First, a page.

I am not looking for a pat on the back, but it is because of my voice that that rehab facility made a change. One voice CAN make a difference. Your voice can make a diffidence. Change is needed and we can each be a part of that change.
Michael was in the hospital for sixteen days before being transferred to rehab. He had lost 25 pounds by this time; he hadn't been able to eat (or even drink) for the first 11 of those days after the accident. Once he could eat, one of his first meals had to be removed when I questioned if it was gluten free---and it wasn't replaced with something he could eat. (And yes, I had shared his needs prior to this.) He was left with a jello. (I went into more detail about our experiences in The Syrup Maze.)
I was lucky that an amazing friend (who also has to be gluten free) brought appropriate protein drinks for him. Food! Dang it. We all need food! Its a basic need. But for someone with allergies or intolerances, food can also cause a lot of harm---- and they weren't meeting his needs well. It was VERY frustrating!
Why do patients with special diets have to rely on family and friends to bring in safe and nutritious food?! This mom was rarely going home, much less cooking! It did take a couple days, but it was a relief and a joy when dinner was brought up and the response to my question, “What’s for dinner” was met with a smile and a response, “Gluten free tomato soup.” Finally.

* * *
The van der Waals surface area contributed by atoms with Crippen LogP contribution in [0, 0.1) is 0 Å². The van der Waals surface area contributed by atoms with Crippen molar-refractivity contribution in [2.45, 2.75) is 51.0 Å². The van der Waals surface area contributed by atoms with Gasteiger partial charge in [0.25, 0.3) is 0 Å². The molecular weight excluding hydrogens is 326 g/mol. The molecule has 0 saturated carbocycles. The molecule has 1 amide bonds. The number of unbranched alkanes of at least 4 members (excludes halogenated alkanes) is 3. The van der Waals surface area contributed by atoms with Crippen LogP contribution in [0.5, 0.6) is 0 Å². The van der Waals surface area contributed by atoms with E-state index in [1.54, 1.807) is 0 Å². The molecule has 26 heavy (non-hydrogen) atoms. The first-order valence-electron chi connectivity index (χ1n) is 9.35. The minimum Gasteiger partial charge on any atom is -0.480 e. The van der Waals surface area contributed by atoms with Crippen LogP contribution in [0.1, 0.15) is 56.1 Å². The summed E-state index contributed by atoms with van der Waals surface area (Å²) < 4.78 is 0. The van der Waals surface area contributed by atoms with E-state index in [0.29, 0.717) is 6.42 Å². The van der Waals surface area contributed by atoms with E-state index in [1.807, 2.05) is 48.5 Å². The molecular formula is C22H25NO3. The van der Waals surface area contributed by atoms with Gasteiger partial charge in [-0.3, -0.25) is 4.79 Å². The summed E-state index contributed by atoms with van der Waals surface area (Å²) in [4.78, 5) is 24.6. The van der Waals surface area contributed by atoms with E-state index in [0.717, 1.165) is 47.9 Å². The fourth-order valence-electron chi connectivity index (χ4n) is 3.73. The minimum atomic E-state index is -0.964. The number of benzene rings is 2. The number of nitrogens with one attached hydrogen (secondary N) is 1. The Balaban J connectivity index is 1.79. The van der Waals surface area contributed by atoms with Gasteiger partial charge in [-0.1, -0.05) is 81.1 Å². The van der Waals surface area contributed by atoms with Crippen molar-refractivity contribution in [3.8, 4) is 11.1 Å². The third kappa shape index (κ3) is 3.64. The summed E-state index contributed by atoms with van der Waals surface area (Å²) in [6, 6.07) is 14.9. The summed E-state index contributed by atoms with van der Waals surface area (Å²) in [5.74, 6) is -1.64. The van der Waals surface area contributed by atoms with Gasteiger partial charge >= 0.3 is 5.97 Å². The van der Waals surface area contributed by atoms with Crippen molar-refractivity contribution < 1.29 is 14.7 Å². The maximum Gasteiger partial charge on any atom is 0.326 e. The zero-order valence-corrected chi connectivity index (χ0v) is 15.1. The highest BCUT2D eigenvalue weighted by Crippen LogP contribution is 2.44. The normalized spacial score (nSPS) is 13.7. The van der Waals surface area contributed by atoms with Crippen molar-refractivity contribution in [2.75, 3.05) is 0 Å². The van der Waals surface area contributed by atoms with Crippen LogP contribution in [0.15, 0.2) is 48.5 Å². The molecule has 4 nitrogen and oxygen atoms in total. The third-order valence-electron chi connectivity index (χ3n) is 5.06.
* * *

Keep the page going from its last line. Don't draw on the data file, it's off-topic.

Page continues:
Rehab. I connected with them before my son was transferred and I was assured they could accommodate his diet. So what was he given (and what did he eat) the very first morning for breakfast?----NONgf cereal. His dad had stayed that first night with him and had to leave before breakfast. I arrived just after breakfast. Seeing him sitting up in bed in PJ pants instead of a hospital gown was wonderful. Seeing that empty box of NONgf cereal---I was pissed! (as a patient recovering from a traumatic brain injury, he wasn't up to questioning (or caring about) his food.
The food issue was a continued battle during his stay. His appetite finally increased, but what he was fed was far from what this mom thought appropriate for a patient who needed nutritious food for healing and tasty food for spirit. Twice I came in to discover his meal to be JUST cooked carrots, milk, and ice cream. Ridiculous! I was finally sane enough to go home more, and when I did it included cooking: white chili, chicken and dumplings, brownies, and more.
I am not here to totally blast hospitals. Those remarkable surgeons and nurses saved my son's life. He received amazing medical care and was taken care of by the most phenomenal nurses a mom could ask for for her child. When it comes to the needs of patients with special diets though-----wow! It was an eye opener. The stories I've heard in the five years since our experience have proven that this is an issue far more often than it is not.